Sheela Patel, Founder and Director of the Society for the Promotion of Area Resource Centres, says: "Despite the fact that they have been elected by the poor, city politicians adopt the role of patron to the slum dweller - the one who can stay an eviction order, the one who can be bribed into helping a family or solving a particular problem. Often their very survival in office depends upon their ability to portray themselves as 'protectors of the slums'. In this scheme of things, it is essential that the slum dweller remains passive and vulnerable."
This criticism however, does not mean that the role of the government - central or local - can be done away with. This, despite the report's rather simplistic assessment of the pros and cons of governments across the regions under discussion. Maybe, as the report suggests, the role of the government needs to unfold in conjunction with NGOs and communities.
The way through, evidently, is that roles for both segments have to be better defined - for the poor as much as for the powerful. Because as Founder of Society for Life and Development in Nairobi, Kenya David Omayo says, "Communities sit and wait for the 'white people' of the donor organizations, or someone from the City Council, to come and do it for them".
Add to that the key issue of recognizing the problem for what it is. And this applies both to the affected and the outsider. Pandey iterates that "Just as the problem of HIV/AIDS cannot be discussed without talking frankly about sex, so the problem of sanitation cannot be discussed without talking frankly about shit".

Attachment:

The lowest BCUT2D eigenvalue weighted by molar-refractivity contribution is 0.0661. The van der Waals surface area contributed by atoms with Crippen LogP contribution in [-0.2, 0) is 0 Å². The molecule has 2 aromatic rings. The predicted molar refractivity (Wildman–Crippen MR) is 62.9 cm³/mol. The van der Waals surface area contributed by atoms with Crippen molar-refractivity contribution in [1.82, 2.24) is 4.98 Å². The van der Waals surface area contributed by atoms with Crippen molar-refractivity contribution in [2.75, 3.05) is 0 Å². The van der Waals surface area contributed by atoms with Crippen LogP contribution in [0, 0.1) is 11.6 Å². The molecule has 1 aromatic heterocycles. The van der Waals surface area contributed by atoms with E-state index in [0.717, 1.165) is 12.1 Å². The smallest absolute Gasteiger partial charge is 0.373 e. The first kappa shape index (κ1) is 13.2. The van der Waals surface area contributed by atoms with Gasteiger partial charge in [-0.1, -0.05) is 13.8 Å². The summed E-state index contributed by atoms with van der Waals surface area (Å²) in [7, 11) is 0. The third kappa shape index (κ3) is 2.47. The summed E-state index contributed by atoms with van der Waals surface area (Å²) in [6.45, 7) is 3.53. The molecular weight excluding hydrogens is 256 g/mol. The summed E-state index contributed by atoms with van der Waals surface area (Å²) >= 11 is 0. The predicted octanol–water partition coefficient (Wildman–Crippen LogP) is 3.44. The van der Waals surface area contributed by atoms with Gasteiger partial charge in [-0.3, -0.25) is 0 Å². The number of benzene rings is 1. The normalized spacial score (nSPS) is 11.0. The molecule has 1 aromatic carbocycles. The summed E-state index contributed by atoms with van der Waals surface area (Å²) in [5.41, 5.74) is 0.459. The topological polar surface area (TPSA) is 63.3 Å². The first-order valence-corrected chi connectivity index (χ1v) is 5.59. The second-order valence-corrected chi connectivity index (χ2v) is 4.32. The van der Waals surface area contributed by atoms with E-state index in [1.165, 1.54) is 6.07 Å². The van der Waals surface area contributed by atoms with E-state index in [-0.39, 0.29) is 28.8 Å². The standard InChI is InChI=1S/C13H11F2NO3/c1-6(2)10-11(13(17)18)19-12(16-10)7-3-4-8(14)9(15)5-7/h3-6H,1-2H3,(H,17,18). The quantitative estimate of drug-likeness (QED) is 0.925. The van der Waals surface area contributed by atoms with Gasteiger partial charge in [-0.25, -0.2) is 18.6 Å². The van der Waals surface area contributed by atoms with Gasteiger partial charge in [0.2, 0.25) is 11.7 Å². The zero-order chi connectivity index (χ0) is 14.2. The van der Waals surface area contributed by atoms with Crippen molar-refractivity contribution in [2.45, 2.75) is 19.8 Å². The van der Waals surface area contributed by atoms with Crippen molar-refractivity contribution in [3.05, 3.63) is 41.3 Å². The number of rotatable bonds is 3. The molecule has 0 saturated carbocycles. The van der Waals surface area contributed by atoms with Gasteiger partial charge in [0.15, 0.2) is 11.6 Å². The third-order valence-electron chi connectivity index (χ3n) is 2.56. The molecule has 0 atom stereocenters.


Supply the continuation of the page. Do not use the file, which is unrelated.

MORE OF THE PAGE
The problem has to be brought home, allowed, and even encouraged, to roost. But why hasn't this succeeded in all these years? For one, such projects might not be lucrative enough for anyone, especially for governments. Two, as best phrased by Sait Damodaran - Founder of Gramalaya, a highly successful NGO working in parts of Tamil Nadu (India) - because "Even the best new policies are weakened or destroyed by the time they reach the ground. It is like passing a block of ice through many hands - by the time it reaches the poor, there is nothing left."
While recognizing the 'whys' and the past failures has to be the first step up a successful ladder, the more critical part is the future and the discussion on how things can begin to change. This implies a combination of efforts - not repeating the steps that led to colossal failures; and a dual, direct and dynamic co-ordination between NGOs, governments and various agencies, both independent and government-affiliated.
No solution can be the perfect one, especially as we discuss a problem that affects about a billion people, kills approximately 6,000 children everyday, stretches across three of the six inhabited continents of the world, and occasionally raises its head even in the other three.
The solution has to be: Area, people and concern-specific, which is what makes the whole issue a "Common Global Responsibility". Money - or aid as is the case - has to be part of the solution; this is the unanimous decision of the voices in the report. As must be the unlearning and relearning process.